You're never far from a caffeine fix on a cruise ship. You can order tea and coffee in any restaurant during open hours. Buffet venues will have self-service iced tea and coffee machines plus hot water dispensers with a selection of teas (and often hot chocolate packets). These self-serve machines are sometimes located on the pool deck and other public areas, as well.
You can also order tea and coffee via room service around the clock. Many cruise ships have dedicated coffee bars, often located near the central atrium or other well-trafficked public areas. Most regular bars will serve coffee and tea, including alcoholic coffee drinks, and often a specific bar onboard is designated as the morning coffee spot, complete with pastries and juice.
Yes, you will find the widest variety of coffee drinks at the dedicated coffee bar or cafe onboard your cruise ship. While you might not find a pumpkin spice latte or peppermint mocha, you will find the most popular coffee drinks -- espressos, lattes, cappuccinos, mochas -- as well as iced coffee beverages and name-brand tea (including drinks like chai lattes and iced tea).
Basic coffee drinks, including ones spiked with alcohol, can be ordered in bars and restaurants or from the buffet waitstaff.
It depends on where you order it, what you order and which cruise line you're sailing. All ships offer basic coffee and tea for free. On mainstream cruise ships, you typically pay extra for espressos, cappuccinos and other coffee drinks, as well as "fancier" regular coffee and tea in an onboard cafe. Prices range from $2 to $9 per drink.
Luxury lines often include all coffee drinks in the price of your cruise. Many lines also offer drink packages (including ones for specialty coffees) that provide a slight per-beverage discount over the price you'd pay if you bought each drink individually.
Certain cruise lines do carry popular brands of coffee. Royal Caribbean stocks Starbucks and Seattle's Best Coffee, Celebrity and Costa carry Lavazza, and Holland America offers its own brand of specialty blend: Rotterdam 1873. However, on many ships, the name-brand coffees are only available for purchase at the coffee bar or cafe. The free stuff is often a generic brand and varies in quality.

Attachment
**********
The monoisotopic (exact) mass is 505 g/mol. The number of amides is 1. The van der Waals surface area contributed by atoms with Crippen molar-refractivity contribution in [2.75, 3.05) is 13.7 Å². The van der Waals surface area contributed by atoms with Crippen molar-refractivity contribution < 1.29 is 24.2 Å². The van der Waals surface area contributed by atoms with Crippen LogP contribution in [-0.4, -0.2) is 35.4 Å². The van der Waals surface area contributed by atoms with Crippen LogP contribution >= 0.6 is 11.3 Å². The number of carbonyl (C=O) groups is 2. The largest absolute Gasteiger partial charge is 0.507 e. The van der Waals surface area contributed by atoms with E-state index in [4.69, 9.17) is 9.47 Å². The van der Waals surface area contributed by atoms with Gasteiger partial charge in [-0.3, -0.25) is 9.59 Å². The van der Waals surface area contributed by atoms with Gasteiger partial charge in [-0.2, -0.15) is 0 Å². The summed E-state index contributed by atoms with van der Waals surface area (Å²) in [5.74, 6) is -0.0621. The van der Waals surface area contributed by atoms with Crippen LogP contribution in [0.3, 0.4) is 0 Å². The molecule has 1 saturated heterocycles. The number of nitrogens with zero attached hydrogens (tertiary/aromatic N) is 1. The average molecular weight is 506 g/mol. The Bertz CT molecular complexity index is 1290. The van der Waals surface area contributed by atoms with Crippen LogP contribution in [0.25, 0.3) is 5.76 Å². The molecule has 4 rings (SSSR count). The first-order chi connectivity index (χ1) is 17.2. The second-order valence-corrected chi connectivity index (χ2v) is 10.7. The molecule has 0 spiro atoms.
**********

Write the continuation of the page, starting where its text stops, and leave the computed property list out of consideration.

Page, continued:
Most cruise ships offer a selection of black, green and herbal varieties, with caffeinated and decaffeinated choices, but the particular type you're looking for might not always be available. Luxury lines often have higher-quality teas, as will dedicated coffee or tea shops onboard mainstream ships, but those will usually come at a cost.
Princess offers a specialty tea cafe: Gong Cha Cafe on Majestic Princess, featuring Gong Cha boba teas and sweet iced drinks.
Most cruise ships do not have tea- or coffee-making facilities in the majority of cabins. Norwegian has coffee makers in balcony cabins on most of its ships. Luxury lines and some high-end suites on mainstream lines often include in-cabin high-end coffee makers.
You are certainly welcome to bring your own instant or ground coffee, tea and teapot (or tea ball), French press or any other non-electric gadget that will make you your drink of choice using only hot water. However, you may not bring any small appliances, such as coffeemakers or electric kettles, as these are banned. Cruise ship staff are not likely to brew a special pot of coffee for you using beans you've brought from home.
Yes, most cruise lines offer some sort of afternoon tea service with tea and pastries (scones, petit fours, cookies, tea sandwiches, etc.). These range from snacks and tea bags put out at the buffet on mainstream lines to lavish buffets with live music and white-glove waiter service on luxury lines.
On ships with a formal afternoon tea, it is a seated affair with tea served in pots (either your own or waiters will pass with pots to fill your cup) and a selection of sweets or sandwiches served buffet-style or in carts that stop at each table.
In general, afternoon tea is free. Cunard has a standard afternoon tea, a champagne tea and a Godiva chocolate tea. Only the standard tea is complimentary.
The What to Expect on a Cruise series, written by Cruise Critic's editorial staff, is a resource guide, where we answer the most common questions about cruise ship life -- including cruise food, cabins, drinks and onboard fun -- as well as money matters before and during your cruise and visiting ports of call on your cruise.